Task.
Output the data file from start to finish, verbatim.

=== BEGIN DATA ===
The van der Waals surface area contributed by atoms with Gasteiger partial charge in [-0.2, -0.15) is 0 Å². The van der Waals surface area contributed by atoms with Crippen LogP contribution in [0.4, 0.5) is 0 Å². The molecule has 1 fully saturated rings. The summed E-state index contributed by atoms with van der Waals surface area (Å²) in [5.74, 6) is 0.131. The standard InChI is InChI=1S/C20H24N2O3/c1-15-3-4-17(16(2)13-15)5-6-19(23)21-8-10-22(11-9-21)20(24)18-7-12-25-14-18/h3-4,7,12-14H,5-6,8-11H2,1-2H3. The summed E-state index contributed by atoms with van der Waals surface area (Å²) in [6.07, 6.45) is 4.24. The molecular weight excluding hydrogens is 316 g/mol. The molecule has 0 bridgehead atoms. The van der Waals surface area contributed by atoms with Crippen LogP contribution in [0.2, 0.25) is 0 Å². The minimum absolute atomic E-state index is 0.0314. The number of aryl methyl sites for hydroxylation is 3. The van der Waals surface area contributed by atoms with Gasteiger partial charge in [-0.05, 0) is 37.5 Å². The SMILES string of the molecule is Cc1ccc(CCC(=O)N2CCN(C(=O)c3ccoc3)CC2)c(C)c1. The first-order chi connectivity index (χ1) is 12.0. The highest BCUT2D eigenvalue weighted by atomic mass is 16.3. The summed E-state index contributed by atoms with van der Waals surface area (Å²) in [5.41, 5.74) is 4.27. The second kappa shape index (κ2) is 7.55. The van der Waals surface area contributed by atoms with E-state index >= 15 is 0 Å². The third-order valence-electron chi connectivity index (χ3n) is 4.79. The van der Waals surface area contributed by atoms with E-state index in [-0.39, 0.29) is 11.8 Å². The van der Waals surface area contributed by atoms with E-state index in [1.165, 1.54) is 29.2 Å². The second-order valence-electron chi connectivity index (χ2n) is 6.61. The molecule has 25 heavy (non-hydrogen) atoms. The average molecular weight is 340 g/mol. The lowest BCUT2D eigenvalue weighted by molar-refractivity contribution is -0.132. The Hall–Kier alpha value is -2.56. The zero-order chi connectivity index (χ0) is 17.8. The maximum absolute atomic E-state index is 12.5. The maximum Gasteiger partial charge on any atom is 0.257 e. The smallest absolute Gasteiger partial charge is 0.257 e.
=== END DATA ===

The van der Waals surface area contributed by atoms with Gasteiger partial charge in [-0.2, -0.15) is 0 Å². The van der Waals surface area contributed by atoms with Crippen LogP contribution in [0.4, 0.5) is 0 Å². The molecule has 1 fully saturated rings. The summed E-state index contributed by atoms with van der Waals surface area (Å²) in [5.74, 6) is 0.131. The standard InChI is InChI=1S/C20H24N2O3/c1-15-3-4-17(16(2)13-15)5-6-19(23)21-8-10-22(11-9-21)20(24)18-7-12-25-14-18/h3-4,7,12-14H,5-6,8-11H2,1-2H3. The summed E-state index contributed by atoms with van der Waals surface area (Å²) in [6.07, 6.45) is 4.24. The molecular weight excluding hydrogens is 316 g/mol. The molecule has 0 bridgehead atoms. The van der Waals surface area contributed by atoms with Crippen LogP contribution in [0.2, 0.25) is 0 Å². The minimum absolute atomic E-state index is 0.0314. The number of aryl methyl sites for hydroxylation is 3. The van der Waals surface area contributed by atoms with Gasteiger partial charge in [-0.05, 0) is 37.5 Å². The SMILES string of the molecule is Cc1ccc(CCC(=O)N2CCN(C(=O)c3ccoc3)CC2)c(C)c1. The first-order chi connectivity index (χ1) is 12.0. The highest BCUT2D eigenvalue weighted by atomic mass is 16.3. The summed E-state index contributed by atoms with van der Waals surface area (Å²) in [5.41, 5.74) is 4.27. The second kappa shape index (κ2) is 7.55. The van der Waals surface area contributed by atoms with E-state index >= 15 is 0 Å². The third-order valence-electron chi connectivity index (χ3n) is 4.79. The van der Waals surface area contributed by atoms with E-state index in [-0.39, 0.29) is 11.8 Å². The van der Waals surface area contributed by atoms with E-state index in [1.165, 1.54) is 29.2 Å². The second-order valence-electron chi connectivity index (χ2n) is 6.61. The molecule has 25 heavy (non-hydrogen) atoms. The average molecular weight is 340 g/mol. The lowest BCUT2D eigenvalue weighted by molar-refractivity contribution is -0.132. The Hall–Kier alpha value is -2.56. The zero-order chi connectivity index (χ0) is 17.8. The maximum absolute atomic E-state index is 12.5. The maximum Gasteiger partial charge on any atom is 0.257 e. The smallest absolute Gasteiger partial charge is 0.257 e.